Source: Tertiary Education Commission
Cargill Enterprises in South Dunedin is the first employer to use this funding source to access literacy and numeracy training for 21 of its staff who range in age from school leavers to retirees.
“The EWLN fund has two specific requirements, first that it is used to increase literacy and numeracy of employees and second that it must contribute to workplace productivity,” says Darel Hall, the TEC’s Employer-focused Literacy and Numeracy (Skills Highway) Principal Advisor.
Currently, the EWLN fund provides literacy and numeracy funding for 73 employers nationally. Last year its baseline funding of $4 million was boosted with two allocations of $2 million, and additional funding of $1.5m (2018) and $3m (2019) will further increase its future reach.
Skills Highway provided the necessary boost
When a Dunedin-based literacy and numeracy provider, Laura Franklin, from The Good Training Company, trained two Cargill Enterprises’ employees, she got the idea of expanding the programme and contacted the company’s HR manager Heather Wishart.
“Heather wanted to know more and introduced me to the CE Geoff Kemp. They have both been champions of the programme right from the start,” says Laura.
Laura says attending a Skills Highway Forum gave her and Geoff the tools and confidence to put together an application for Employer-led Workplace Literacy and Numeracy funding from the TEC.
Darel says, “It was a very good application and was successful. Cargill Enterprises will need to demonstrate how the literacy and numeracy training has led to increased productivity, for example that staff need less supervision for certain tasks. We are now talking to some other similar employers about applying to the fund.”
A business with a social purpose
Cargill Enterprises CE Geoff Kemp says “Our desire is that Cargill’s is the beginning of people’s work journey, not the end.”
Set up more than 50 years ago, Cargill Enterprises is the trading arm of the Disabled Citizens Society (Otago) Inc. It describes itself as a business enterprise with a social purpose and specialises in timber processing and manufacturing, e-waste decommissioning, food packing and assembly services.
“Our desire is that Cargill’s is the beginning of people’s work journey, not the end. I am constantly looking at what we can do to give our staff members the best chance of moving on to another job,” says CE Geoff Kemp.
As well as helping staff develop practical skills, Cargill Enterprises provides more holistic benefits: all employees have personal development plans and, for some, these include life skills such as using a computer, or improving numeracy and literacy.
Since early this year when Cargill Enterprises became a tertiary education organisation, literacy and numeracy has been part of the personal development plan for 21 of its staff. Each receive two hours of face-to-face training every week during work hours from a contracted educator.
The programme also employs two peer support staff, both of whom have completed workplace literacy and numeracy training previously and also have a learning disability.
TEC pays a visit
TEC’s Senior Advisor Catherine Dyhrberg (second from left) with tour guides (from left) Lisa, Colin, Lindsay and Thomo outside Cargill Enterprises.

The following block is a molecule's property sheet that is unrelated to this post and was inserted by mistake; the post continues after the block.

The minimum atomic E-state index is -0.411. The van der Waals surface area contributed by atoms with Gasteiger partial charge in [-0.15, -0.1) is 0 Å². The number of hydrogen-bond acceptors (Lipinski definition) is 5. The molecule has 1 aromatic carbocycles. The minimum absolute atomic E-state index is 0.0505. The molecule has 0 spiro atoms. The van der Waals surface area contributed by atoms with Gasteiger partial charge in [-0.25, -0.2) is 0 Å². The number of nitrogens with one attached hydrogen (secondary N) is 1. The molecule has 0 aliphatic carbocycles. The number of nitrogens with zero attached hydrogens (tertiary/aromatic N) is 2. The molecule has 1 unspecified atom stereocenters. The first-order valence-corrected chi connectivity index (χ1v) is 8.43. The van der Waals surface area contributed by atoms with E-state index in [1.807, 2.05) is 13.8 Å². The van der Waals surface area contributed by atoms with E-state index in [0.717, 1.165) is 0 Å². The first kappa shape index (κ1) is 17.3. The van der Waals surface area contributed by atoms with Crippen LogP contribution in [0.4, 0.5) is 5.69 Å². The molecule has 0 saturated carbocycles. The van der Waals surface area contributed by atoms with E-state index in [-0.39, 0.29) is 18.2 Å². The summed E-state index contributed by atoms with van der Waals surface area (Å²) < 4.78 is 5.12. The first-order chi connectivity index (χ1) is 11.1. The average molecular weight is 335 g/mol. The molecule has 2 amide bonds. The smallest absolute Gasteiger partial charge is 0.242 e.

Recently, Darel Hall and our Youth and Foundation Learning Senior Advisor Catherine Dyhrberg visited Cargill Enterprises as part of their regular round of visits to TEC-funded employers on the South Island east coast.
“Employers really appreciate us showing support for what they are doing and taking an interest. We had a tour of the plant led by four of the staff who are really enjoying the literacy and numeracy training,” says Darel.
“Geoff’s philosophy is that he is not running a sheltered workshop but operating a business. It needs to be commercially viable and, at the same time, provide employment that improves people’s quality of life and builds their self-confidence and work skills.”
A path to independence
Cargill Enterprises receives some funding from the Ministry of Social Development as a service provider and straddles a delicate line: it is a non-profit entity, yet it needs to operate as a business in order to not only survive, but grow.1
“One of our goals is to become independent of external funding. This would give us the ability to have more certainty when planning future ventures and setting employment targets,” Geoff says.
“We have some fantastic relationships with significant businesses such as Air New Zealand, Tuapeka Gold Print and Escea to name a few. We take satisfaction in providing top end products and services on time and at competitive commercial rates.”
The dignity of work
Tegan weighs food in Cargill’s food processing division.
Twenty-four-year old Tegan Howard loves working in Cargill Enterprise’s food processing division.
Her mum Judy Howard says it’s not just about the wages, working at Cargill Enterprise gives her daughter so much more, in fact it’s changed her life. She says Tegan has a sense of belonging, she takes pride in her work and embraces the responsibility that comes with it.
“I would hate to think what would happen to some people if Cargill’s wasn’t there. I don’t know if a lot of people in the community even know what Cargill’s does. It’s about giving people a chance. That’s all anyone wants; to fit in.”
Read more about our Employer-led Workplace Literacy and Numeracy Fund.
Read more about our literacy and numeracy work.
 The last part of this story is an extract from The Dignity of Work by Shane Gilchrist, first published in the Otago Daily Times.